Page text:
Mother’s smoking may increase children’s COPD risk in later life
Exposure to mother’s smoking in childhood can increase the risk of developing chronic obstructive pulmonary disease (COPD) in later life as an adult, a recent study suggested.
Children exposed to heavy maternal smoking (>20 cigarettes per day) had a 1.8 fold higher odds of airflow limitation at age 7 (p=0.014), and a 2.7 fold greater odds of having postbronchodilator airflow obstruction at middle age (p=0.009), compared with those not exposed to mother’s heavy smoking. [Respirology 2016;doi:10.111/resp.12750]
The risk was further increased when children of heavy-smoking mothers took up smoking in adulthood, which is itself a risk factor for COPD (p=0.048). These associations held true independently of gender and asthma severity.
“Our study suggests that the early life exposure to maternal smoking may increase an individual’s susceptibility to the harms of personal smoking in later life,” said the researchers.
By abstaining from smoking, adults who were exposed to mother’s smoking during their childhood not only protected themselves from the risk of COPD that came with smoking itself, but also the additional risk associated with exposure to mother’s smoking, said Dr. Jennifer Perret, a scientist at the Melbourne School of Population and Global Health in the University of Melbourne, Australia, and co-authors.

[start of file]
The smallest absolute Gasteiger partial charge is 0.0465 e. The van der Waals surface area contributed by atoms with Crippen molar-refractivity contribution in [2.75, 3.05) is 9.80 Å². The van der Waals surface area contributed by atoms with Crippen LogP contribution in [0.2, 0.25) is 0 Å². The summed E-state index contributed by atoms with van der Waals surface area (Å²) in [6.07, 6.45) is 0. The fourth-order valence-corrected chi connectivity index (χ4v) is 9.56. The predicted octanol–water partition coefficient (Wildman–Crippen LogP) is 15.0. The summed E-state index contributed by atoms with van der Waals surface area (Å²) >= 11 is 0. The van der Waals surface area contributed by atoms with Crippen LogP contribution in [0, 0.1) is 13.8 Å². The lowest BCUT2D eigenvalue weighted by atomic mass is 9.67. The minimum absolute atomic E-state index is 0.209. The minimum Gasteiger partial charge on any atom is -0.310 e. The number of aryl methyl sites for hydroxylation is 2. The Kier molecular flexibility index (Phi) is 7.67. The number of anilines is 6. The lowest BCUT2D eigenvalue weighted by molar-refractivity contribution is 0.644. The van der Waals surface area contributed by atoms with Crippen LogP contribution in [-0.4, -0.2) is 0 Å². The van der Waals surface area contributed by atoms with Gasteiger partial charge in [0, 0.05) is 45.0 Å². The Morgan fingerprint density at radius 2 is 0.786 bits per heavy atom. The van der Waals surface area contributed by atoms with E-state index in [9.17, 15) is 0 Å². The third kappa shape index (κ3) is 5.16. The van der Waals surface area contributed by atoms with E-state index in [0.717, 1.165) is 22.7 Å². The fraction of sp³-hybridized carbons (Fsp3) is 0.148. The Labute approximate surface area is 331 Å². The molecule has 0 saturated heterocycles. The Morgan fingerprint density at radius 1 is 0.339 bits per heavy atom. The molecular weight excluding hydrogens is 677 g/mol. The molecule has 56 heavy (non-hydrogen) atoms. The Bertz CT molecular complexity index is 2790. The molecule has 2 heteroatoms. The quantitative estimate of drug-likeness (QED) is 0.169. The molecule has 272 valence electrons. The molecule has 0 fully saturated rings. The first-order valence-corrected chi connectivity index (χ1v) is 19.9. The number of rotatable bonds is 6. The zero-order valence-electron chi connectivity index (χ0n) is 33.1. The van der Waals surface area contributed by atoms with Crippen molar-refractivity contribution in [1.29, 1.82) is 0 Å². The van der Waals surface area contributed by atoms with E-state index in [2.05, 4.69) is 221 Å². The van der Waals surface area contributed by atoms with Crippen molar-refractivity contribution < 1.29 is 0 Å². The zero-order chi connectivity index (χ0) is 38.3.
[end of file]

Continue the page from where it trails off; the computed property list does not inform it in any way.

The population-based study analysed data from the Tasmanian Longitudinal Health Study Cohort, which followed 1,389 individuals born in 1961 for 5 decades. Participants were followed-up with questionnaires and laboratory testing of lung function.
Measuring maternal smoking status at a single time-point when participants were aged 7 was a limitation, the researchers said, which precluded them from understanding if the adverse effect of mother’s smoking on lung function in 7-year-old children occurred during pregnancy or early childhood or both.
“This finding adds another important public health message to the widespread nonsmoking message that already targets the whole population in Western countries,” said the authors.